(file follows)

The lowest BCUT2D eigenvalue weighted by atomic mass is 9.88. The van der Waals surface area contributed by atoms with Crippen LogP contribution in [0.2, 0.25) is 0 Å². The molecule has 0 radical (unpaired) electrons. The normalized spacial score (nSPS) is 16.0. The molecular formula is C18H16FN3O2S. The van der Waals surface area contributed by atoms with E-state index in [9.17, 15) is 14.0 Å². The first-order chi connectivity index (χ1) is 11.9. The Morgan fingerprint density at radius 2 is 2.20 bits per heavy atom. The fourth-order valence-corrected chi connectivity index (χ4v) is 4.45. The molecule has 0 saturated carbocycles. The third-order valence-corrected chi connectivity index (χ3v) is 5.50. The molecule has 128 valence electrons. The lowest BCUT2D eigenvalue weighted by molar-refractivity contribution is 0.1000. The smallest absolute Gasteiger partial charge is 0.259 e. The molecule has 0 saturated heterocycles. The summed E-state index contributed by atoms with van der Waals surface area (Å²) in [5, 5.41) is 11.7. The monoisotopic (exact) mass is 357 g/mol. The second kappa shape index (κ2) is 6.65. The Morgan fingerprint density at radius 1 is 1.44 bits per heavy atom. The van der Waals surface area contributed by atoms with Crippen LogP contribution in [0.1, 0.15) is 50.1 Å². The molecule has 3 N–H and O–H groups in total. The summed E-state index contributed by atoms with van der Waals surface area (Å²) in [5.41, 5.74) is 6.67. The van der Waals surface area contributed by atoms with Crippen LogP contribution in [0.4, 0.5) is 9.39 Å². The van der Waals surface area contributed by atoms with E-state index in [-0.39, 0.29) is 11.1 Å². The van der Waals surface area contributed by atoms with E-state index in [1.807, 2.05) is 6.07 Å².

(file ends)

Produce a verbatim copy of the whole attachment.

The lowest BCUT2D eigenvalue weighted by atomic mass is 9.88. The van der Waals surface area contributed by atoms with Crippen LogP contribution in [0.2, 0.25) is 0 Å². The molecule has 0 radical (unpaired) electrons. The normalized spacial score (nSPS) is 16.0. The molecular formula is C18H16FN3O2S. The van der Waals surface area contributed by atoms with E-state index in [9.17, 15) is 14.0 Å². The first-order chi connectivity index (χ1) is 11.9. The Morgan fingerprint density at radius 2 is 2.20 bits per heavy atom. The fourth-order valence-corrected chi connectivity index (χ4v) is 4.45. The molecule has 0 saturated carbocycles. The third-order valence-corrected chi connectivity index (χ3v) is 5.50. The molecule has 128 valence electrons. The lowest BCUT2D eigenvalue weighted by molar-refractivity contribution is 0.1000. The smallest absolute Gasteiger partial charge is 0.259 e. The molecule has 0 saturated heterocycles. The summed E-state index contributed by atoms with van der Waals surface area (Å²) in [5, 5.41) is 11.7. The monoisotopic (exact) mass is 357 g/mol. The second kappa shape index (κ2) is 6.65. The Morgan fingerprint density at radius 1 is 1.44 bits per heavy atom. The van der Waals surface area contributed by atoms with Crippen LogP contribution in [0.1, 0.15) is 50.1 Å². The molecule has 3 N–H and O–H groups in total. The summed E-state index contributed by atoms with van der Waals surface area (Å²) in [5.41, 5.74) is 6.67. The van der Waals surface area contributed by atoms with Crippen LogP contribution in [0.4, 0.5) is 9.39 Å². The van der Waals surface area contributed by atoms with E-state index in [-0.39, 0.29) is 11.1 Å². The van der Waals surface area contributed by atoms with E-state index in [1.807, 2.05) is 6.07 Å².